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The Pushback Society

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At a time like this, societal acrimony is palpable.

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"It's not easy being green." --Kermit the Frog

Minyanville was conceived from the ashes of 9/11,
a subconscious genesis that evolved into a powerful global community predicated on affecting positive change through financial understanding. It's been a labor of love but make no mistake, there's been considerable labor by countless people who dared to dream behind the scenes.

As Old School Minyans know, we had a tendency to be early with our financial vibes. Foresight is sometimes frustrating in a bull market but it can be downright dangerous when the tide turns and worms squirm. Case in point was my syndicated scribe yesterday about possible currency scenarios if we continue down our current path.

I've long maintained that our role in Minyanville is to provoke thought rather than shape it. Judging by the 500 posts on the MarketWatch message boards -- venomous vents that called me, among other things, a "traitor," "racist," "ignorant" and "arrogant," -- it's safe to say that we stirred some neurons.

I'm not crying in my coffee-I have more empathy than acrimony for those scared or lost-I'm simply sharing this fare as it helps prove a point. Folks are frazzled and looking for outlets to vent their frustration. That can manifest in many ways, be them words, actions or geopolitical policy.

Let's look back for a moment. One of our Ten Themes in 2008 was the Migration Towards a Middle Class Mindset. And I quote:

"One of our major themes to date has been the growing chasm between the haves and the have-nots. The middle class has steadily eroded between the lifestyles of the rich and a struggle to exist.

Structurally, and unfortunately, my sense is that this dynamic continues. The wealthy will endure on a relative basis as the "other side" gets squeezed. What will change, in my view, is the perception of wealth. Black cards, fast cars and private jets will be frowned upon while philanthropy and other acts of selflessness will be embraced.

As Kevin Depew recently wrote, "If the 90s were about wealth, accumulation and consumption, 2008 will continue the mean reversion toward something altogether more austere, if not more sensible. Debt reduction and the rejection of (and guilt projection toward) materialism will continue what began in 2006 and 2007 as meditations on not just doing more with less, but doing less... period."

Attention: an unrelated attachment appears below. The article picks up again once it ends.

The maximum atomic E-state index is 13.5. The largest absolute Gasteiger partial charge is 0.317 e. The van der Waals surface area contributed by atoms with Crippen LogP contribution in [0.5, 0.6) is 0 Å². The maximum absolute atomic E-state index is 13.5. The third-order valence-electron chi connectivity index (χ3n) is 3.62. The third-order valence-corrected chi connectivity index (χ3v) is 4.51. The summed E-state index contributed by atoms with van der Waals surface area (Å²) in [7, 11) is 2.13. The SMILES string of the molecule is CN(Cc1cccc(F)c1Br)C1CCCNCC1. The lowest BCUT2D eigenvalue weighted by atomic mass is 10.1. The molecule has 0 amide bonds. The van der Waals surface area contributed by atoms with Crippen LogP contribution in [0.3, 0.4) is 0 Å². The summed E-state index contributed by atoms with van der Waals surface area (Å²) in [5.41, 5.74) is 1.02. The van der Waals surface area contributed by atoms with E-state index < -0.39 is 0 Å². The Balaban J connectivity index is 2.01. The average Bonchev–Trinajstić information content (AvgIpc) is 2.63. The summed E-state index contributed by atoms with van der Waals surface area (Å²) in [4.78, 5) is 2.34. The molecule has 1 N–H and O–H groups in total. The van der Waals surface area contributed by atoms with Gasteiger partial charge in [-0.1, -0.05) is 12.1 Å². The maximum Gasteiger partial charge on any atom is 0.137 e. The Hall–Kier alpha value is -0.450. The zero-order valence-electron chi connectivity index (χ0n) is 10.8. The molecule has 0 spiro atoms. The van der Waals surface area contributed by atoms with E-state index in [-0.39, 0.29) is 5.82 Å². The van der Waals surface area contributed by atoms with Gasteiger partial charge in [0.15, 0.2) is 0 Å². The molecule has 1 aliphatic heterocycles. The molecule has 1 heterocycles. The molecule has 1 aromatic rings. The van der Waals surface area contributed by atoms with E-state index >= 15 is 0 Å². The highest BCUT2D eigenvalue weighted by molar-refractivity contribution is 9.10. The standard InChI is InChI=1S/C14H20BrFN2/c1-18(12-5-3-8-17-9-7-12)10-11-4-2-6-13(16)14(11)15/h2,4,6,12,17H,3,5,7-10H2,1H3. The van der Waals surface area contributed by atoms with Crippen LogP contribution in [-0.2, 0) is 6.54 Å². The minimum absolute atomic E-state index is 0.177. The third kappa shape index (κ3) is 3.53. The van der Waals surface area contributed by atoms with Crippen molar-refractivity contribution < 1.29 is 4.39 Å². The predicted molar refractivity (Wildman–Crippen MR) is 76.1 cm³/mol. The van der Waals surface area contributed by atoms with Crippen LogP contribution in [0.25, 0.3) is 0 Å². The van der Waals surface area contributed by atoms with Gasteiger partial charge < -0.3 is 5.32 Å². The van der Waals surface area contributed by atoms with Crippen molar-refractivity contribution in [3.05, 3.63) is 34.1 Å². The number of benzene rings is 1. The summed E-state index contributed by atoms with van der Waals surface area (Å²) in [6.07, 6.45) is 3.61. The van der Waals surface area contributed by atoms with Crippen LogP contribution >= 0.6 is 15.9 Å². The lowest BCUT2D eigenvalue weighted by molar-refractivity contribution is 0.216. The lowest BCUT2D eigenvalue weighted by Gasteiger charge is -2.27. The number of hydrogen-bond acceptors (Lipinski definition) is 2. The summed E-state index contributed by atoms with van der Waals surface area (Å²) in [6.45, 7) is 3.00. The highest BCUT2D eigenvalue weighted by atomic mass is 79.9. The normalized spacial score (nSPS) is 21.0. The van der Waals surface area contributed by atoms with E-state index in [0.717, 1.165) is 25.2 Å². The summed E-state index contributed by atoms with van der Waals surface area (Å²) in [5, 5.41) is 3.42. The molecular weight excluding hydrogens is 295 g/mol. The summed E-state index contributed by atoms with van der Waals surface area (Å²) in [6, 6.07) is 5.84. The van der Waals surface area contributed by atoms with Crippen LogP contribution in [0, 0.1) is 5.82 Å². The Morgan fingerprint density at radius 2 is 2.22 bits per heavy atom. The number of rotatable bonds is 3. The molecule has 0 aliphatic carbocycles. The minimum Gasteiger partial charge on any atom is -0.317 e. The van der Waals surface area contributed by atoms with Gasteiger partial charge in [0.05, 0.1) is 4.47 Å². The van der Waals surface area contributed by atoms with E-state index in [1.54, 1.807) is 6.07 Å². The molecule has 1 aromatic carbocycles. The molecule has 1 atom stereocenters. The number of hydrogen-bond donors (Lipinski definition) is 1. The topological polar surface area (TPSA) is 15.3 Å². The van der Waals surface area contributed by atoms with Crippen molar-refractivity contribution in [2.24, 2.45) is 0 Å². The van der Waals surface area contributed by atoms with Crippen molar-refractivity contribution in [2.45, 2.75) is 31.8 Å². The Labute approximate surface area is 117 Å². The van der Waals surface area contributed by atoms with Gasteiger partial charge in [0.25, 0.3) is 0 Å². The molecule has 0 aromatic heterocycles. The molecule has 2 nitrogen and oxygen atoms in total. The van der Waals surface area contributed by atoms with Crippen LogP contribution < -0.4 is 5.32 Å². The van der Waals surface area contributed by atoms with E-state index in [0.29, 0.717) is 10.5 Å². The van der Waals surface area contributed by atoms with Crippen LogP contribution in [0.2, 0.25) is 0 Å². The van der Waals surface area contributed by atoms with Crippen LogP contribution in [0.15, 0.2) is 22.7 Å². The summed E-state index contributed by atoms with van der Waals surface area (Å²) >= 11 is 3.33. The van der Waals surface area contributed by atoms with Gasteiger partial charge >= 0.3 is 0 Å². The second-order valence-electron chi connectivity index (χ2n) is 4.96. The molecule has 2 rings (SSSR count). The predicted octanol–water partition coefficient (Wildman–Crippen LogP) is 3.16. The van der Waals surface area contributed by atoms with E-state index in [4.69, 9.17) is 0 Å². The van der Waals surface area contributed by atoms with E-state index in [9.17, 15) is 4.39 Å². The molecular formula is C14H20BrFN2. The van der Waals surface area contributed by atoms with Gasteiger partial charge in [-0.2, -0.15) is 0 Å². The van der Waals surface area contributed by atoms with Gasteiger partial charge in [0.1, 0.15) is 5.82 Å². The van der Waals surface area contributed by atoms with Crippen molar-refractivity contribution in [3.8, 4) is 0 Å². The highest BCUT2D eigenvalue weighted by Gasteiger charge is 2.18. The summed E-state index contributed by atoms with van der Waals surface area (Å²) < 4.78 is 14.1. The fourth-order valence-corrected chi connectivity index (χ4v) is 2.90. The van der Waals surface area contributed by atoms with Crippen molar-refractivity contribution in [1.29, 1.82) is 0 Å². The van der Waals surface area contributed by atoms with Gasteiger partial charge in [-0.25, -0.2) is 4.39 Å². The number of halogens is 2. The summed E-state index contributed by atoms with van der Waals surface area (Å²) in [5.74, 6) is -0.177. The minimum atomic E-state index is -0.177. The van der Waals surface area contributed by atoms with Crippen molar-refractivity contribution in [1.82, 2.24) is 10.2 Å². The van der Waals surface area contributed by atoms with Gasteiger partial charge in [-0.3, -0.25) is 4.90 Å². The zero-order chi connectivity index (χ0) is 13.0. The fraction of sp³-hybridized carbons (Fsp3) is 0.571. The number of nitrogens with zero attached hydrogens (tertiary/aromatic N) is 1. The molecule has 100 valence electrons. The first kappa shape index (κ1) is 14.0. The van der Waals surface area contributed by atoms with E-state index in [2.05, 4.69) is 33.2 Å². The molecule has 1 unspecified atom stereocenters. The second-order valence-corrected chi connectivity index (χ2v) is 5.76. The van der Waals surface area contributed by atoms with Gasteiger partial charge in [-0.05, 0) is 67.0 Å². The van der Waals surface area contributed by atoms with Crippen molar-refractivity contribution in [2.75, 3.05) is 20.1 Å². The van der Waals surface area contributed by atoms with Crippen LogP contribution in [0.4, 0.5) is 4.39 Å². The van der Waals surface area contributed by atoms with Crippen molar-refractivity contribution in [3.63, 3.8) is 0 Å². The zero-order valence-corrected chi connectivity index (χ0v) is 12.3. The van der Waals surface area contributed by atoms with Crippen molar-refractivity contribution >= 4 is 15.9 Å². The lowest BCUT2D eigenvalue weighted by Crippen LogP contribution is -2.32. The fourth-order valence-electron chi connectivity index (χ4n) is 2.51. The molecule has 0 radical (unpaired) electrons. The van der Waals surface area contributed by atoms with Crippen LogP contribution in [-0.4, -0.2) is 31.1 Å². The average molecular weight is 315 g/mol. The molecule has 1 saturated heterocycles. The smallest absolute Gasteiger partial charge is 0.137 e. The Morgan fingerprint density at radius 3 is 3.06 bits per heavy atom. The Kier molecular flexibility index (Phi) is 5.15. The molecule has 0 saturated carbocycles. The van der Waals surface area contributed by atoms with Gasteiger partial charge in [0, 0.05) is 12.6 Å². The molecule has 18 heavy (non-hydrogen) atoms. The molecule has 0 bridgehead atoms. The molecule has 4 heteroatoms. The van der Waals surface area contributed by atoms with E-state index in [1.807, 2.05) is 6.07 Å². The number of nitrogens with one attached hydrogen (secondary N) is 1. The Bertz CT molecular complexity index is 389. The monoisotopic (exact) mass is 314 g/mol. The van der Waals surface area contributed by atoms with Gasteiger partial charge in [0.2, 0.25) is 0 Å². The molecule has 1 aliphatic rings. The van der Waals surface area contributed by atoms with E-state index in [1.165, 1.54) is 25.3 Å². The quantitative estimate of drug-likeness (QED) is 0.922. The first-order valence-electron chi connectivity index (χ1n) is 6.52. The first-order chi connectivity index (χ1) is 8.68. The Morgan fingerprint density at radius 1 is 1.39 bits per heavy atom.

This morning, front and center in the New York Times Business section, is an article Clipped Wings, detailing how corporations, tending to a tattered image, have spurned private jets. "A year ago, there would be 30 people waiting for one airplane," said one jet broker, "Today, there are 30 planes looking for one buyer.

My point? Time is simply an amorphous concept that attempts to measure sequential relationships. It's something that we, as humans, use as a construct of relativity but the dynamics of life aren't bound by such parameters. What we're witnessing in the world could have-and should have, if we didn't mess with Mother Nature-happened long ago.

Therein lies the notion of cumulative effects and why this time is indeed different.

Which brings us full circle to the start of this column, which actually had a point. The notion of societal acrimony shifting to social unrest and possible geopolitical conflict continues to percolate whether we agree with it or not. The risks for the U.S. dollar-and the North American community-are real, whether we like it or not.

Speaking in Davos yesterday,
Russian Prime Minister Vladimir Putin urged a full overhaul of the world's financial system, arguing that the imbalances and regulatory failure has left it in ruins. "The existing financial system has failed," he said, "Investment banks, the pride of Wall Street, have virtually ceased to exist."

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Positions in WFC, C, BAC, MS

Todd Harrison is the founder and Chief Executive Officer of Minyanville. Prior to his current role, Mr. Harrison was President and head trader at a $400 million dollar New York-based hedge fund. Todd welcomes your comments and/or feedback at todd@minyanville.com.

The information on this website solely reflects the analysis of or opinion about the performance of securities and financial markets by the writers whose articles appear on the site. The views expressed by the writers are not necessarily the views of Minyanville Media, Inc. or members of its management. Nothing contained on the website is intended to constitute a recommendation or advice addressed to an individual investor or category of investors to purchase, sell or hold any security, or to take any action with respect to the prospective movement of the securities markets or to solicit the purchase or sale of any security. Any investment decisions must be made by the reader either individually or in consultation with his or her investment professional. Minyanville writers and staff may trade or hold positions in securities that are discussed in articles appearing on the website. Writers of articles are required to disclose whether they have a position in any stock or fund discussed in an article, but are not permitted to disclose the size or direction of the position. Nothing on this website is intended to solicit business of any kind for a writer's business or fund. Minyanville management and staff as well as contributing writers will not respond to emails or other communications requesting investment advice.

Copyright 2011 Minyanville Media, Inc. All Rights Reserved.

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